by Noelle D. Wilson
Did you read the title? Gosh, I’m almost too clever for my own good. Speaking of cleverness (I do the very best segue ways, too), there really is something remarkably intelligent about The Intelligent Design of Jenny Chow. And while a person ought to expect a thoroughly synapse-popping experience during an evening of live theatre, it’s completely unexpected from a play about an agoraphobic in her mid-twenties who may or may not have built (and then lost) a robot. You heard me right, folks. This play features Chinese character Jennifer Marcus, a twenty-two year old robotics and engineering genius who is completely and totally petrified of leaving the house. She has only one friend, a pot-smoking pizza delivery boy named Todd, and the added emotional weight of having been adopted into an affluent American family, complete with all the affluent American family traits; busily working parents, a suffocating lack of communication, and an equally suffocating lack of compassion. And, like all the adopted daughters of affluent American families, Jennifer Marcus feels an overwhelming need to connect with her birth mother in China. But how will she do that while still remaining clean and germ-free in her bedroom? The result of that quandary is Jenny Chow, a robot with an intellectual capacity as well a top-notch propulsion system. Jenny Chow helps poor Jennifer Marcus to meet her mother, but the result is only upsetting to Jennifer. Soon after Jenny’s return, a fight with her adopted mother sends young Jennifer into a set of spastic fits second only to a very bad epileptic seizure, during which Jenny Chow is sent off into the wild blue yonder and, as far as we know, never seen again.
As manically written and light-hearted as the play tends to sound, the issues involved are actually acutely disturbing. Jenny meeting Jennifer’s birth mother (played by Charlotte Akin, who also plays Jennifer’s adopted mother) prompts a rather unexpected response; finally faced with the woman who gave her birth, the only thing Jennifer can make her robot say is “I have a mother. My mother loves me very much.” The play is not actually about Jennifer connecting with her birth mother; the play is actually about Jennifer connecting with her adopted mother. Meeting her biological kin and not knowing her at all was the kick in the pants that Jennifer needed to realize who really cared for her. This point is driven home more strenuously after Mrs. Hardwick-Marcus, trying to help her daughter and relieve her own frustration, literally throws Jennifer out of the house, prompting the final fits of the play. Jennifer then chooses to take her own frustration at herself out on poor Jenny, claiming flaws in her design, calling her ugly, calling her an idiot. A psychologist would probably tell you that this is not uncommon behavior for children who feel that they have failed to meet their parent’s expectations. Such an incredibly funny and wickedly untraditional play is made a little bittersweet by such a disturbing ending. The wonderful thing, though, about the writing in this play is the opportunity for design. Jennifer’s perfectionism and attention to detail is mirrored in the back wall, which is painted to look like robotics blueprints on a chalkboard. The set is covered with doors, all of which open at one point in time to beckon Jennifer menacingly outside, as well as a series of windows that will open and close to establish different places in or outside of the house. And the high-energy nature allows for the audience to relax some of their more strenuous prop rules; at one point, a plastic doll representing a flying Jenny swings across stage on a black pull-cord, and I swear I barely even noticed. Well-written, well designed, with the attentive, thoroughly timed acting that truly brings it home, this play leaves not a single moment of empty space to be desired. A fast-paced ride from beginning to end, there is nothing dumb about The Intelligent Design of Jenny Chow.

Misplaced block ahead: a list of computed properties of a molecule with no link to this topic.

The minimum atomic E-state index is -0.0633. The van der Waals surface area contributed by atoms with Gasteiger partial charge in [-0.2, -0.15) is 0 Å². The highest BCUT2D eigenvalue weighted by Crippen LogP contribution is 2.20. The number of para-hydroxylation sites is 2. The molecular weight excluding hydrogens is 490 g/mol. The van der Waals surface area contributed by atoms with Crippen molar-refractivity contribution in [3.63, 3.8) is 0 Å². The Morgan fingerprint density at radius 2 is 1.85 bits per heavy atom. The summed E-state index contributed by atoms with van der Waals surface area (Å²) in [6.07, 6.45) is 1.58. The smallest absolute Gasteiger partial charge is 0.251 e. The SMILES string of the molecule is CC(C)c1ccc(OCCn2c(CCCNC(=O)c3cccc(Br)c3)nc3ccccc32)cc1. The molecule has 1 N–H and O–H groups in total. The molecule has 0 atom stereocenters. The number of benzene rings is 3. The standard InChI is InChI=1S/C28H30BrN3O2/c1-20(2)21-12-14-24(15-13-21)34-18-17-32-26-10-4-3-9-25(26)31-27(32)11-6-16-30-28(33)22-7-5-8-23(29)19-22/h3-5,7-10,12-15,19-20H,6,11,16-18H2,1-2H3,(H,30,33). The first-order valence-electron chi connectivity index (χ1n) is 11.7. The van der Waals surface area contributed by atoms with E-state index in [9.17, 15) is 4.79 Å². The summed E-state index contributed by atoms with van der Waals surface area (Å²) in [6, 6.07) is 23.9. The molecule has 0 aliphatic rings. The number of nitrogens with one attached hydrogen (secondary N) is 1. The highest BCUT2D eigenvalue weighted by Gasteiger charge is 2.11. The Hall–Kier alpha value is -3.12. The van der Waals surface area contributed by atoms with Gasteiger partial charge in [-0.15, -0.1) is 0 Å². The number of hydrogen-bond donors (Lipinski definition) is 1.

The Intelligent Design of Jenny Chow, by Rolin Jones, is currently playing on Studio Theatre’s Secondstage.